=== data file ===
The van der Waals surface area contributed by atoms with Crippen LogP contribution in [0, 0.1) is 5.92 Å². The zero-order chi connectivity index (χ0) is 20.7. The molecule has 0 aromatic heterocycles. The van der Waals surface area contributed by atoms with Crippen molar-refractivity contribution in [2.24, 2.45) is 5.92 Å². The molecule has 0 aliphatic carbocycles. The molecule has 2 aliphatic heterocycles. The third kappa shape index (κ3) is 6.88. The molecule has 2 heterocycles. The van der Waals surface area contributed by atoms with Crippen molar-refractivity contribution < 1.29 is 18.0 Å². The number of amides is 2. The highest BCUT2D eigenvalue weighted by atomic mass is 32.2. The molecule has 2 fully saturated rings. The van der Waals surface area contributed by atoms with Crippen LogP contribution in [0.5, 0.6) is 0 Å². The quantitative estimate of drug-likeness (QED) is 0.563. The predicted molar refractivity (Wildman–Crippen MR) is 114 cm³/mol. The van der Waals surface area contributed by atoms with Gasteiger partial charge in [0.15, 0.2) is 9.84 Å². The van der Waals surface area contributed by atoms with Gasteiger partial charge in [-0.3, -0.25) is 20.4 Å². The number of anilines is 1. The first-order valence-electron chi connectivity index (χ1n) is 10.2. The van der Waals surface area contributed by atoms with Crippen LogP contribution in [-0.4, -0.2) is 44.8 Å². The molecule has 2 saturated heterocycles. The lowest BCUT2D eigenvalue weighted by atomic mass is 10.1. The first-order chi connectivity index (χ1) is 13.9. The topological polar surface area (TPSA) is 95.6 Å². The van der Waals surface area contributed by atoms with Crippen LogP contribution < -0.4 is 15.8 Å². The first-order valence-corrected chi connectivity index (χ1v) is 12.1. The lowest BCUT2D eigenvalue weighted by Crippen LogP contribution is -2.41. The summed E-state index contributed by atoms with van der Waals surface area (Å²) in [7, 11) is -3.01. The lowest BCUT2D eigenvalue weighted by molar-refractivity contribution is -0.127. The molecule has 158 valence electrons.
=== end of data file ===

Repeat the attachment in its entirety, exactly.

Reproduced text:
The van der Waals surface area contributed by atoms with Crippen LogP contribution in [0, 0.1) is 5.92 Å². The zero-order chi connectivity index (χ0) is 20.7. The molecule has 0 aromatic heterocycles. The van der Waals surface area contributed by atoms with Crippen molar-refractivity contribution in [2.24, 2.45) is 5.92 Å². The molecule has 0 aliphatic carbocycles. The molecule has 2 aliphatic heterocycles. The third kappa shape index (κ3) is 6.88. The molecule has 2 heterocycles. The van der Waals surface area contributed by atoms with Crippen molar-refractivity contribution < 1.29 is 18.0 Å². The number of amides is 2. The highest BCUT2D eigenvalue weighted by atomic mass is 32.2. The molecule has 2 fully saturated rings. The van der Waals surface area contributed by atoms with Crippen LogP contribution in [0.5, 0.6) is 0 Å². The quantitative estimate of drug-likeness (QED) is 0.563. The predicted molar refractivity (Wildman–Crippen MR) is 114 cm³/mol. The van der Waals surface area contributed by atoms with Gasteiger partial charge in [0.15, 0.2) is 9.84 Å². The van der Waals surface area contributed by atoms with Gasteiger partial charge in [-0.3, -0.25) is 20.4 Å². The number of anilines is 1. The first-order valence-electron chi connectivity index (χ1n) is 10.2. The van der Waals surface area contributed by atoms with Crippen LogP contribution in [-0.4, -0.2) is 44.8 Å². The molecule has 2 saturated heterocycles. The lowest BCUT2D eigenvalue weighted by atomic mass is 10.1. The first-order chi connectivity index (χ1) is 13.9. The topological polar surface area (TPSA) is 95.6 Å². The van der Waals surface area contributed by atoms with Crippen LogP contribution < -0.4 is 15.8 Å². The first-order valence-corrected chi connectivity index (χ1v) is 12.1. The lowest BCUT2D eigenvalue weighted by Crippen LogP contribution is -2.41. The summed E-state index contributed by atoms with van der Waals surface area (Å²) in [7, 11) is -3.01. The lowest BCUT2D eigenvalue weighted by molar-refractivity contribution is -0.127. The molecule has 158 valence electrons.